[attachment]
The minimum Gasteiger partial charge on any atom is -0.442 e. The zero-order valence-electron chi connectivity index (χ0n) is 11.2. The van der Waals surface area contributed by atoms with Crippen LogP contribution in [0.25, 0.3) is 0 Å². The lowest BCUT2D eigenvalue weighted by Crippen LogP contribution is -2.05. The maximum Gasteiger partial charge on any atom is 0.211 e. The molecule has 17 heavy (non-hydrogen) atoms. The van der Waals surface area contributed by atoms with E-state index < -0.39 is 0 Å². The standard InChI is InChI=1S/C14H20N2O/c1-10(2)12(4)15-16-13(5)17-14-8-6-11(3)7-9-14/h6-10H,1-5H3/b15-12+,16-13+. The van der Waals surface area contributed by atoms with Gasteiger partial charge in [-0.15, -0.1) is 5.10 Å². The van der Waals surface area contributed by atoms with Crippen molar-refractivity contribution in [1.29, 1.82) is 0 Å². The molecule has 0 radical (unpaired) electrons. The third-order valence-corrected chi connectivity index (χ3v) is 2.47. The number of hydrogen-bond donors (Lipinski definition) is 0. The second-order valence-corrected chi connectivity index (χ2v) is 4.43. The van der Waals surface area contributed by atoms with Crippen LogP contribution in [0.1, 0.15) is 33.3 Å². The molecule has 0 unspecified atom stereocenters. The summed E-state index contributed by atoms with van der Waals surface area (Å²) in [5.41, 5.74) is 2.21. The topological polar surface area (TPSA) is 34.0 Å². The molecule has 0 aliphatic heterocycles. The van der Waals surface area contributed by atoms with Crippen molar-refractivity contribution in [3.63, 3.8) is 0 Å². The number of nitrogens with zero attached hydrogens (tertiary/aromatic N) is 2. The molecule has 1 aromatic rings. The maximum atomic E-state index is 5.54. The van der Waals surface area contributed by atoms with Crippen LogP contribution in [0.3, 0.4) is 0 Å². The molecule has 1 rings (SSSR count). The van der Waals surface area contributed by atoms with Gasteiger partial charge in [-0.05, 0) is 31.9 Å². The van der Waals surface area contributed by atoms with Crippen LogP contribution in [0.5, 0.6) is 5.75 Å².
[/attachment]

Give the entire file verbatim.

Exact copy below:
The minimum Gasteiger partial charge on any atom is -0.442 e. The zero-order valence-electron chi connectivity index (χ0n) is 11.2. The van der Waals surface area contributed by atoms with Crippen LogP contribution in [0.25, 0.3) is 0 Å². The lowest BCUT2D eigenvalue weighted by Crippen LogP contribution is -2.05. The maximum Gasteiger partial charge on any atom is 0.211 e. The molecule has 17 heavy (non-hydrogen) atoms. The van der Waals surface area contributed by atoms with E-state index < -0.39 is 0 Å². The standard InChI is InChI=1S/C14H20N2O/c1-10(2)12(4)15-16-13(5)17-14-8-6-11(3)7-9-14/h6-10H,1-5H3/b15-12+,16-13+. The van der Waals surface area contributed by atoms with Gasteiger partial charge in [-0.15, -0.1) is 5.10 Å². The van der Waals surface area contributed by atoms with Crippen molar-refractivity contribution in [1.29, 1.82) is 0 Å². The molecule has 0 radical (unpaired) electrons. The third-order valence-corrected chi connectivity index (χ3v) is 2.47. The number of hydrogen-bond donors (Lipinski definition) is 0. The second-order valence-corrected chi connectivity index (χ2v) is 4.43. The van der Waals surface area contributed by atoms with Crippen LogP contribution in [0.1, 0.15) is 33.3 Å². The molecule has 0 unspecified atom stereocenters. The summed E-state index contributed by atoms with van der Waals surface area (Å²) in [5.41, 5.74) is 2.21. The topological polar surface area (TPSA) is 34.0 Å². The molecule has 0 aliphatic heterocycles. The van der Waals surface area contributed by atoms with Crippen molar-refractivity contribution in [3.63, 3.8) is 0 Å². The number of nitrogens with zero attached hydrogens (tertiary/aromatic N) is 2. The molecule has 1 aromatic rings. The maximum atomic E-state index is 5.54. The van der Waals surface area contributed by atoms with Crippen LogP contribution in [0.3, 0.4) is 0 Å². The molecule has 1 rings (SSSR count). The van der Waals surface area contributed by atoms with Gasteiger partial charge in [-0.05, 0) is 31.9 Å². The van der Waals surface area contributed by atoms with Crippen LogP contribution in [0.5, 0.6) is 5.75 Å².